As a more mature graduate I was delighted when I discovered the STEP UP programme as I believed it would help me onto the next stage in my career. I have not been disappointed and the workshops so far have been a fascinating mix of practical advice and stimulating methods of working which have opened my mind to new opportunities in the future.
Saturday 31st March was no exception. The morning began with a session with New Perspectives Fundraising Associate Sally Tye. She said there were three golden rules in fundraising. Firstly make sure you are ready. Do your research on the organisations you are approaching, be aware of funding cycles and prepare a comprehensive appeal of no more than two sides of A4 outlining what you need and how the money will be used. Secondly be confident. Sally said it was important to understand that, when giving, organisations have particular goals in mind so it is important that you listen and engender confidence that these goals will be achieved. Thirdly be communicative: create a profile, evidence the work you have done, network, keep organisations that have funded you in touch with how things are progressing, measure outcomes and don’t forget to say thank you. Although a very practical session I was also struck by her phrase that we were brokering dreams so never to underestimate the value of personal relationships.
After lunch we started to look at the scripts we will be using for our show in June. The task of weaving together such diverse pieces is a daunting one but having worked together as a team for some time now, and with such a variety of talented individuals, I have no doubt that we will achieve something special. Gareth, our dramaturg, had identified unifying themes of revelation and confession and Tilly highlighted the need for coherence and cohesion for a variety of audiences. Tallie and Beth, the ensemble’s designers, were already thinking in design terms and linking the themes of memory and knowledge with objects and sensory perceptions and Becci started us looking at incorporating multi-media. We then began the task of analysing each piece of work in turn which will continue at the next session.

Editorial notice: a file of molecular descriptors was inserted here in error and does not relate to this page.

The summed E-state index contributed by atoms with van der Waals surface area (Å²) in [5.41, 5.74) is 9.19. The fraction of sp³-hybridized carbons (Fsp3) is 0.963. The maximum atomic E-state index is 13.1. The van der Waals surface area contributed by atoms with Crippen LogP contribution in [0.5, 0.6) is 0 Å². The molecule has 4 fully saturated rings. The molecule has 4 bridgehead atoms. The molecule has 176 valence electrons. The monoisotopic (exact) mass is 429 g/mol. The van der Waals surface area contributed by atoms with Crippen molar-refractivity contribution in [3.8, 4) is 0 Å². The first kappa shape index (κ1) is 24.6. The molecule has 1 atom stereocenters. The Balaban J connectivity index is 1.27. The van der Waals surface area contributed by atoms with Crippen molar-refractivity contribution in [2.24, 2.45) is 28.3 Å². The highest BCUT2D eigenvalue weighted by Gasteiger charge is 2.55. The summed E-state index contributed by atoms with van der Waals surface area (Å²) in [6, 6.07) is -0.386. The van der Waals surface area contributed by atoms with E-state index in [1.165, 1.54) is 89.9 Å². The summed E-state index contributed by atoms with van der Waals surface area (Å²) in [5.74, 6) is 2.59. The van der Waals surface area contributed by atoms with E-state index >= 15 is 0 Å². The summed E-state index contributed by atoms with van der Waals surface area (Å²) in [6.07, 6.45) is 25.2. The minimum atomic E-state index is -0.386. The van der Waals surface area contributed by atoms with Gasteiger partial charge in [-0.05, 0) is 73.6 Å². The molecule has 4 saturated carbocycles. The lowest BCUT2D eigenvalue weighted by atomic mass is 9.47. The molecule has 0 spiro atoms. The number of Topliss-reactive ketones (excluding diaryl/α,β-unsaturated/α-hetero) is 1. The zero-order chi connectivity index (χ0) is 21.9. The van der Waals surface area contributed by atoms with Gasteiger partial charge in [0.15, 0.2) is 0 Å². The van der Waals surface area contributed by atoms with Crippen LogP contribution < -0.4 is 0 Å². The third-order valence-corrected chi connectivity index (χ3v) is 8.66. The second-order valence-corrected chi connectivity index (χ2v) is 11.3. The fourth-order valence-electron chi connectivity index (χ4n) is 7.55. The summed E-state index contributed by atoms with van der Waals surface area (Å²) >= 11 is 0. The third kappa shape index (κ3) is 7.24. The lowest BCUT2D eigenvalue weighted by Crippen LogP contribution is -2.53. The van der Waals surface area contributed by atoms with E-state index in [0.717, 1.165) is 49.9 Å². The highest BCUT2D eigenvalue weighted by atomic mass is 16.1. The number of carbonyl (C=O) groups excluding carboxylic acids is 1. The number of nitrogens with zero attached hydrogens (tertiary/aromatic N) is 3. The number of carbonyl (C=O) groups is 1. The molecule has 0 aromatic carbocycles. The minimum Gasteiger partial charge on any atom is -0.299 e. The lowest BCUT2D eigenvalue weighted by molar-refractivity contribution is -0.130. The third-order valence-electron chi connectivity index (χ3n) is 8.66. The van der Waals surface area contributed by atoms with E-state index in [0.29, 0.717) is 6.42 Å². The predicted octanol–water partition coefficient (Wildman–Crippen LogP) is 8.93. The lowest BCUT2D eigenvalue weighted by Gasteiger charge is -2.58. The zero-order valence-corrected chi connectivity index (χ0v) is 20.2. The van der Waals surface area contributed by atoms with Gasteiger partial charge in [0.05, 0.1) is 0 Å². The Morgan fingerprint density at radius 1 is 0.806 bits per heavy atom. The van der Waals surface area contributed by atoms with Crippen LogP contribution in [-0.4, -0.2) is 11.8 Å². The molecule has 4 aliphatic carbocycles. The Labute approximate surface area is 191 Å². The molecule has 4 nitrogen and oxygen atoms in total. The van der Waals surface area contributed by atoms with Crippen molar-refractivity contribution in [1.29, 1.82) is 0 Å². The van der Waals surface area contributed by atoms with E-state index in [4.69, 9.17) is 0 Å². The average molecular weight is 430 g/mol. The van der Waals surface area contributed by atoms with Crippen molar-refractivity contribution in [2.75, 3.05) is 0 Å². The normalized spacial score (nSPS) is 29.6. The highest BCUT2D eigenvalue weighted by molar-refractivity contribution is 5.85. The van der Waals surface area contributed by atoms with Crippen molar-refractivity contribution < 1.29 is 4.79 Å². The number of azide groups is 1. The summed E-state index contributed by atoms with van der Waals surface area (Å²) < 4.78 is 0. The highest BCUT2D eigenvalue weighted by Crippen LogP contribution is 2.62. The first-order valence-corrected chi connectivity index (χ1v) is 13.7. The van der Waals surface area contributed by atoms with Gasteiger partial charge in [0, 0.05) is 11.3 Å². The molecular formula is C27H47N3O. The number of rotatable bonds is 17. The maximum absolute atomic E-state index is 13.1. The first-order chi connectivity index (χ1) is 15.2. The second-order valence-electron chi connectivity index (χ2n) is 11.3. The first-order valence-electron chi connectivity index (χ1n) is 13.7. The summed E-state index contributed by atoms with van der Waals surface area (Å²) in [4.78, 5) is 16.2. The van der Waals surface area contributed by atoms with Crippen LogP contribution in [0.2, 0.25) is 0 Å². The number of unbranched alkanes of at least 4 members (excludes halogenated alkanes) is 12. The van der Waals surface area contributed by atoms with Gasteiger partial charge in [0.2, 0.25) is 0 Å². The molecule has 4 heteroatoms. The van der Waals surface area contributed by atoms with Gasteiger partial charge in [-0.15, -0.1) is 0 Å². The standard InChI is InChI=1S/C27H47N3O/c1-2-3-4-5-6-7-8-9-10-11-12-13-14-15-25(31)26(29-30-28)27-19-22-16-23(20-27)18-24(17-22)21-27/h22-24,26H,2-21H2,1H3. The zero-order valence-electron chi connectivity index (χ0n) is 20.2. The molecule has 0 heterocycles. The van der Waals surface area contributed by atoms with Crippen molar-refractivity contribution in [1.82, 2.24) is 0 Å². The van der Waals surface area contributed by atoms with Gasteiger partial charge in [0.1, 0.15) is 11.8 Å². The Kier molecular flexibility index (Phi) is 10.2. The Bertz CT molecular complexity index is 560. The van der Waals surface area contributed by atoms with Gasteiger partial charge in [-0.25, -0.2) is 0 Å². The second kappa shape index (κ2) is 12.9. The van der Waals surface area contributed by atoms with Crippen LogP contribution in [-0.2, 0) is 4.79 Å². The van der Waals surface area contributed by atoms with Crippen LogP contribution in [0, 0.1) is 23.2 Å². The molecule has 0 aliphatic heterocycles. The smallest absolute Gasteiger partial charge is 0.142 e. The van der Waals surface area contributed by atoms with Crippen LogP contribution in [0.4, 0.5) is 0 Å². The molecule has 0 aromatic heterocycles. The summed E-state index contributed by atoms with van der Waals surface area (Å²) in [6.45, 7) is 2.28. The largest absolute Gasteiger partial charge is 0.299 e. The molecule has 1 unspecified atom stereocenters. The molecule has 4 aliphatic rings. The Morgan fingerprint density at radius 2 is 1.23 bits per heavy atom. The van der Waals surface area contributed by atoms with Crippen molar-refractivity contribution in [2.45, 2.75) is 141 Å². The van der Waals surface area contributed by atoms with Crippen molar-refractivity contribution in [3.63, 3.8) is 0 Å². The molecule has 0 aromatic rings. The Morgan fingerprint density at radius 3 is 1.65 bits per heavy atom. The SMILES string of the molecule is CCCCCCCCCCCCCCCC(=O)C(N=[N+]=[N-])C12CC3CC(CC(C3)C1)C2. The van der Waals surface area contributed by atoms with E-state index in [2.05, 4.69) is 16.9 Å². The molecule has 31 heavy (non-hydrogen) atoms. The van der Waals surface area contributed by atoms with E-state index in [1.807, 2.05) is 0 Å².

This was a long time to be thinking rather than doing so in true step up style we adjourned downstairs to do some playing. This time it was with Tallie’s Lego. The weird and wonderful parts of our brain emerged as we created scenes with bridges to another dimension, divided worlds, swings of gigantic proportions, and Ollie the Lego man watching a Hollywood blockbuster.
Too soon it came to an end, but it had shown us all the importance of the placing of objects and people to create the world of our performance piece. This was well illustrated in a practical context as we heard from Beth about her course on the director/designer relationship with Tamasha Theatre, and saw fascinating images of the development of a set she had created using her vision adapted to the photographic way of working of a director. I can’t wait to see what our talented designers come up with for our show.
So the end of another exhausting day. We were together eight hours but as usual the time had flown by and we were all excited at the prospect of what we would learn and create in our next session.
Follow Lesley on twitter: @lesleyacts – or the whole STEP UP Creatives training ensemble in one handy list.